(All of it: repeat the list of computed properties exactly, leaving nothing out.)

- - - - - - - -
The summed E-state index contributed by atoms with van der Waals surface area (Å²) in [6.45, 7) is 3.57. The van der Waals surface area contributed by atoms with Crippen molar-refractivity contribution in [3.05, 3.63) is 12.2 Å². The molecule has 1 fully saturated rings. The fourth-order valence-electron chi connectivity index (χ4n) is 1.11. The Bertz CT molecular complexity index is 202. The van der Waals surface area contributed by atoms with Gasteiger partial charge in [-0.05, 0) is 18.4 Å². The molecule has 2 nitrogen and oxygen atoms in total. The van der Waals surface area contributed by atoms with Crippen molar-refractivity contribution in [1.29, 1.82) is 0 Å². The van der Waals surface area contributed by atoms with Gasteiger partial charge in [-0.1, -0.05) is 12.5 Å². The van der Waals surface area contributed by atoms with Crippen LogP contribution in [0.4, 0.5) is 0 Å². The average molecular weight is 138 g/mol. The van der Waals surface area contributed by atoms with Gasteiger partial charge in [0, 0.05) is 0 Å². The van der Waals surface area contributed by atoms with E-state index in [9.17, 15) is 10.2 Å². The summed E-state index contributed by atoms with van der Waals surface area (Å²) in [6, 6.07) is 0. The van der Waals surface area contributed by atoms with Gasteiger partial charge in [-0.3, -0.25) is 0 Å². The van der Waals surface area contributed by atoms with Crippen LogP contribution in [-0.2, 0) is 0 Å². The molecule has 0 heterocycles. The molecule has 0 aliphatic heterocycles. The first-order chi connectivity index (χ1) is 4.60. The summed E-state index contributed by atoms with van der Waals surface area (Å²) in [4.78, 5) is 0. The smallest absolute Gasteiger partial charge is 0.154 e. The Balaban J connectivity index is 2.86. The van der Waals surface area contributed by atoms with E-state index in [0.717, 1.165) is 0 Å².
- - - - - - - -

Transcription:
The summed E-state index contributed by atoms with van der Waals surface area (Å²) in [6.45, 7) is 3.57. The van der Waals surface area contributed by atoms with Crippen molar-refractivity contribution in [3.05, 3.63) is 12.2 Å². The molecule has 1 fully saturated rings. The fourth-order valence-electron chi connectivity index (χ4n) is 1.11. The Bertz CT molecular complexity index is 202. The van der Waals surface area contributed by atoms with Gasteiger partial charge in [-0.05, 0) is 18.4 Å². The molecule has 2 nitrogen and oxygen atoms in total. The van der Waals surface area contributed by atoms with Crippen molar-refractivity contribution in [1.29, 1.82) is 0 Å². The van der Waals surface area contributed by atoms with Gasteiger partial charge in [-0.1, -0.05) is 12.5 Å². The van der Waals surface area contributed by atoms with Crippen LogP contribution in [0.4, 0.5) is 0 Å². The average molecular weight is 138 g/mol. The van der Waals surface area contributed by atoms with Gasteiger partial charge in [0, 0.05) is 0 Å². The van der Waals surface area contributed by atoms with E-state index in [9.17, 15) is 10.2 Å². The summed E-state index contributed by atoms with van der Waals surface area (Å²) in [6, 6.07) is 0. The van der Waals surface area contributed by atoms with Gasteiger partial charge in [-0.3, -0.25) is 0 Å². The van der Waals surface area contributed by atoms with Crippen LogP contribution in [-0.2, 0) is 0 Å². The molecule has 0 heterocycles. The molecule has 0 aliphatic heterocycles. The first-order chi connectivity index (χ1) is 4.60. The summed E-state index contributed by atoms with van der Waals surface area (Å²) in [4.78, 5) is 0. The smallest absolute Gasteiger partial charge is 0.154 e. The Balaban J connectivity index is 2.86. The van der Waals surface area contributed by atoms with E-state index in [0.717, 1.165) is 0 Å².